Deadly Paris road being safety audited. Acceleration of a main complaint
Four of the six fatal or serious traffic accidents this year in Colombia have occurred on Paris Road.
This was among the findings of a study of traffic patterns and crash data conducted by CBB transport engineers and planners since April.
This organization is working with the City of Columbia to conduct a safety audit this fall, which will be submitted to the Missouri Department of Transportation with suggestions for safety improvements. Paris Road/Route B is a state maintained road.
The safety audit doesn’t just focus on crash data, but what people see daily as they travel on this major thoroughfare in Columbia, with connections to US Highway 63 and the Interstate 70 Business Loops.
Previously: Survey available for Route B/Paris Road safety audit after recent fatal motorcycle accident
The audit is part of the city’s Vision Zero initiative to reduce fatal or serious traffic accidents to zero within the city limits. Vision Zero was adopted in 2016.
Columbia Public Works and CBB held a community stakeholder meeting Tuesday at United Community Cathedral. A meeting of business stakeholders was held on Wednesday. Many manufacturing companies line Paris Road/Route B, including Schneider Electric, 3M, Kraft Heinz and newcomer Swift Prepared Foods.
A public survey is available through July 31 on the city’s Be Heard website. City and CBB staff implored the community to complete the survey, hoping to get at least 1,000 responses. About 600 have been received so far.
Once the survey responses have been compiled, the next step is for a small team of experts to carry out the road safety audit in September by driving down the road.
The final report will be presented in October.
Speed is a top driver concern
Among those who attended the community meeting was Jenn Perez, who shared a mutual friend with motorcyclist Mark Lamont, who was killed in an accident on Paris Road at Vandiver Drive on July 1.
Perez recently moved from Hallsville to Columbia, but she still has family in Hallsville and travels the road regularly, she said. She also wants her adult daughter and grandchildren to be safe when traveling on Route B.
“I’ve been on Route B for 2 1/2 years, and it feels more like a NASCAR race than a road,” she said, adding that one of her Hallsville neighbors died in an accident. frontal on the road in January. near the FedEx facility. The driver of the other vehicle also died, the Columbia Police Department reported.
“I would like to see something change,” she said. “…I had to alter my own schedule to get away from crazy drivers.”
Plus – subscriber only: Stadium and I-70 Diamond Interchange among Columbia’s most traffic accident-prone areas
Perez’s main concerns include speeding motorists and problems at the Interstate 63 and Route B interchange, such as the left turn on the ramp for northbound 63.
Community members, through an informal poll, placed stickers on posters on Tuesday identifying their top concerns. The top four were speeding, distracted drivers, corners at traffic lights and businesses, and drivers at red lights.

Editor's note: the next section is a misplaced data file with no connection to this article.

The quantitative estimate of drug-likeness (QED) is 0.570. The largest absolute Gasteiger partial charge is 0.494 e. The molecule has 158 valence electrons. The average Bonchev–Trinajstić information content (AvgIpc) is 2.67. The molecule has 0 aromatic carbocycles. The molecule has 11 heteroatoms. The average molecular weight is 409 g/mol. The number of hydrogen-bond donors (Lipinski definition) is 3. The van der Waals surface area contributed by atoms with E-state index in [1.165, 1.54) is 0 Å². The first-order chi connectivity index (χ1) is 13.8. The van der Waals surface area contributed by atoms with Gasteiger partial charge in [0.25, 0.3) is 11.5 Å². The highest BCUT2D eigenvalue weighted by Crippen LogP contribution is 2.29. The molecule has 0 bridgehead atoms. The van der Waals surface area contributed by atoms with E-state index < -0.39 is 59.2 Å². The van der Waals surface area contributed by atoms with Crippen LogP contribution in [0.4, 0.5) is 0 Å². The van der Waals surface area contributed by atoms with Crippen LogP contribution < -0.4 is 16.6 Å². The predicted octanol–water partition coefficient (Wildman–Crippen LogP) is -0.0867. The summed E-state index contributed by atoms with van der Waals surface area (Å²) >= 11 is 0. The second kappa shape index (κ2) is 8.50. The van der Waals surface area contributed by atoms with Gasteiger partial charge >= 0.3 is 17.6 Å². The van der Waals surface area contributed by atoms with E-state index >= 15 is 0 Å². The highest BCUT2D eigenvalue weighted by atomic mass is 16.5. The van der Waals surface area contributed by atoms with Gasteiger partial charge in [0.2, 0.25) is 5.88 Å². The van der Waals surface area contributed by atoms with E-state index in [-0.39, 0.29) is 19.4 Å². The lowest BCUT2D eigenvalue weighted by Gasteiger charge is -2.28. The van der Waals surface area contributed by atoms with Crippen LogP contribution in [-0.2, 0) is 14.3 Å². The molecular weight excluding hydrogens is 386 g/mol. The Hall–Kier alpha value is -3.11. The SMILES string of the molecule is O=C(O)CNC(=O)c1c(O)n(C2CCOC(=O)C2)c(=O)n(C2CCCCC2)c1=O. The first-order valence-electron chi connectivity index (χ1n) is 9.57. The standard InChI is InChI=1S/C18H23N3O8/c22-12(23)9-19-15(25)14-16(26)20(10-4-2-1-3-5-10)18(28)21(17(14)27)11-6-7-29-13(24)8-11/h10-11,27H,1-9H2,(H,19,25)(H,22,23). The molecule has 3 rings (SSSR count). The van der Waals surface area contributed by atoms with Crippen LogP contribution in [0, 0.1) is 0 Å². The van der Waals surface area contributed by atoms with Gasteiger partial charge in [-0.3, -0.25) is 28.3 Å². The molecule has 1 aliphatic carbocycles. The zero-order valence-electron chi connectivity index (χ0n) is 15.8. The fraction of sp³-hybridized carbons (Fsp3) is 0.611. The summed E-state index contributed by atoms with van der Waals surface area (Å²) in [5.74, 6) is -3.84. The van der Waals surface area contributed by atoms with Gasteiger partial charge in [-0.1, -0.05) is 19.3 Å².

Perez echoed those concerns.
“The flashing yellow lights need to go. I think that leaves some people with too much interpretation and they just don’t understand,” she said. “I think that would alleviate a lot of those severe crashes on the northbound route.”
The first of many security projects
Paris Road was the first route identified by the Vision Zero Initiative action plan in 2019 to improve safety, said Krista Shouse-Jones, Vision Zero coordinator at Columbia Public Works.
It took three years to reach the point where the city could expand the safety audit process because of the initial preparatory work required and the revenue available from state and federal sources, she said.
Preliminary data revealed that 85% of motorists were traveling at 73 mph north of Highway 63 where the posted speed limit is between 55 and 60. This is in the manufacturing area where there are five lanes, four intended for driving and a left turn lane in the middle.
At the freeway interchange, drivers were still driving about 8 mph over the posted speed limit. As drivers encountered more built-up areas along Paris Road closer to the business loop, 85% of driver speeds matched those posted.
Accident data for the past five years shows that the majority were left-turn incidents.
The study area was between the Paris Road connections with Business Loop and Oakland Church Road north of Highway 63.
“We really look at this road as a system to find ways to make it safer,” Shouse-Jones said.
Improvements will not only be about road safety, but also about equitable access, said Jacque King, multimodal planner at CBB. This includes pedestrians and cyclists, among other means of travel.
“The goals of the project are to improve space for pedestrians, safer riding conditions, improve cycling facilities and reduce injuries and fatalities from accidents,” King said.
Charles Dunlap covers local government, community stories and other general topics for the Tribune. You can reach him at [email protected] or @CD_CDT on Twitter. Please consider subscribing to support vital local journalism.